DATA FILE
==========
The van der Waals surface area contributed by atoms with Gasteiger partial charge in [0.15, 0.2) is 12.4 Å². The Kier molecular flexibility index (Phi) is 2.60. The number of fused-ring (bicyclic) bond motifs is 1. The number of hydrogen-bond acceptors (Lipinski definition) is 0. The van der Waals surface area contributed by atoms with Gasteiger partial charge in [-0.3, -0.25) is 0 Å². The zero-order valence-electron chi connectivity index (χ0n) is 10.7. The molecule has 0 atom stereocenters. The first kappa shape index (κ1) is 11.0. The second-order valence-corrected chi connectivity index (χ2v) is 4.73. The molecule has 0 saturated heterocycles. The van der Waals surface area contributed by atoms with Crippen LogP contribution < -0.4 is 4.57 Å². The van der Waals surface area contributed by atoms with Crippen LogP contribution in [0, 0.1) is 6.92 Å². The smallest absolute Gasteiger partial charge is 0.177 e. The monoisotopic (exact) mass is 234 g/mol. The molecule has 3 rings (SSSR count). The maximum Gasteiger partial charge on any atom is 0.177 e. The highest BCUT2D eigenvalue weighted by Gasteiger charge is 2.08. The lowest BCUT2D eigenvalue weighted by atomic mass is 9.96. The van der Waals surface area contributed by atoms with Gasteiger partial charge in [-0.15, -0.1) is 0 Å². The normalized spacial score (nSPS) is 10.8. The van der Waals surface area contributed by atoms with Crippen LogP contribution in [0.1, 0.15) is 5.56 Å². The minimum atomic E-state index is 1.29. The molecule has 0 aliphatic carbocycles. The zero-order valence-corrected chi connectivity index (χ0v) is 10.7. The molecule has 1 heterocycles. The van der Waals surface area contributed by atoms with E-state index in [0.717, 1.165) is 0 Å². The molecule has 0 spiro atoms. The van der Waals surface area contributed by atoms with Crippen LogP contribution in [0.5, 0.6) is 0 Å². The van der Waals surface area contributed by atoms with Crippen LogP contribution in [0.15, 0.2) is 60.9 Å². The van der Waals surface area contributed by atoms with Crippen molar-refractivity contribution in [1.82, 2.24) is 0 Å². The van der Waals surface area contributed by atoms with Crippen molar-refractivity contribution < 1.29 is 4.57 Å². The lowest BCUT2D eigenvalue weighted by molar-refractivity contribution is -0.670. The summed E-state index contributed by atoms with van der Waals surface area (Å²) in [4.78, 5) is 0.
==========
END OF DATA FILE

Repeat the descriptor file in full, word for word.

The van der Waals surface area contributed by atoms with Gasteiger partial charge in [0.15, 0.2) is 12.4 Å². The Kier molecular flexibility index (Phi) is 2.60. The number of fused-ring (bicyclic) bond motifs is 1. The number of hydrogen-bond acceptors (Lipinski definition) is 0. The van der Waals surface area contributed by atoms with Gasteiger partial charge in [-0.3, -0.25) is 0 Å². The zero-order valence-electron chi connectivity index (χ0n) is 10.7. The molecule has 0 atom stereocenters. The first kappa shape index (κ1) is 11.0. The second-order valence-corrected chi connectivity index (χ2v) is 4.73. The molecule has 0 saturated heterocycles. The van der Waals surface area contributed by atoms with Crippen LogP contribution < -0.4 is 4.57 Å². The van der Waals surface area contributed by atoms with Crippen LogP contribution in [0, 0.1) is 6.92 Å². The smallest absolute Gasteiger partial charge is 0.177 e. The monoisotopic (exact) mass is 234 g/mol. The molecule has 3 rings (SSSR count). The maximum Gasteiger partial charge on any atom is 0.177 e. The highest BCUT2D eigenvalue weighted by Gasteiger charge is 2.08. The lowest BCUT2D eigenvalue weighted by atomic mass is 9.96. The van der Waals surface area contributed by atoms with Gasteiger partial charge in [-0.15, -0.1) is 0 Å². The normalized spacial score (nSPS) is 10.8. The van der Waals surface area contributed by atoms with Crippen LogP contribution in [0.1, 0.15) is 5.56 Å². The minimum atomic E-state index is 1.29. The molecule has 0 aliphatic carbocycles. The zero-order valence-corrected chi connectivity index (χ0v) is 10.7. The molecule has 1 heterocycles. The van der Waals surface area contributed by atoms with E-state index in [0.717, 1.165) is 0 Å². The molecule has 0 spiro atoms. The van der Waals surface area contributed by atoms with Crippen LogP contribution in [0.5, 0.6) is 0 Å². The van der Waals surface area contributed by atoms with Crippen LogP contribution in [0.15, 0.2) is 60.9 Å². The van der Waals surface area contributed by atoms with Crippen molar-refractivity contribution in [1.82, 2.24) is 0 Å². The van der Waals surface area contributed by atoms with Crippen molar-refractivity contribution < 1.29 is 4.57 Å². The lowest BCUT2D eigenvalue weighted by molar-refractivity contribution is -0.670. The summed E-state index contributed by atoms with van der Waals surface area (Å²) in [4.78, 5) is 0.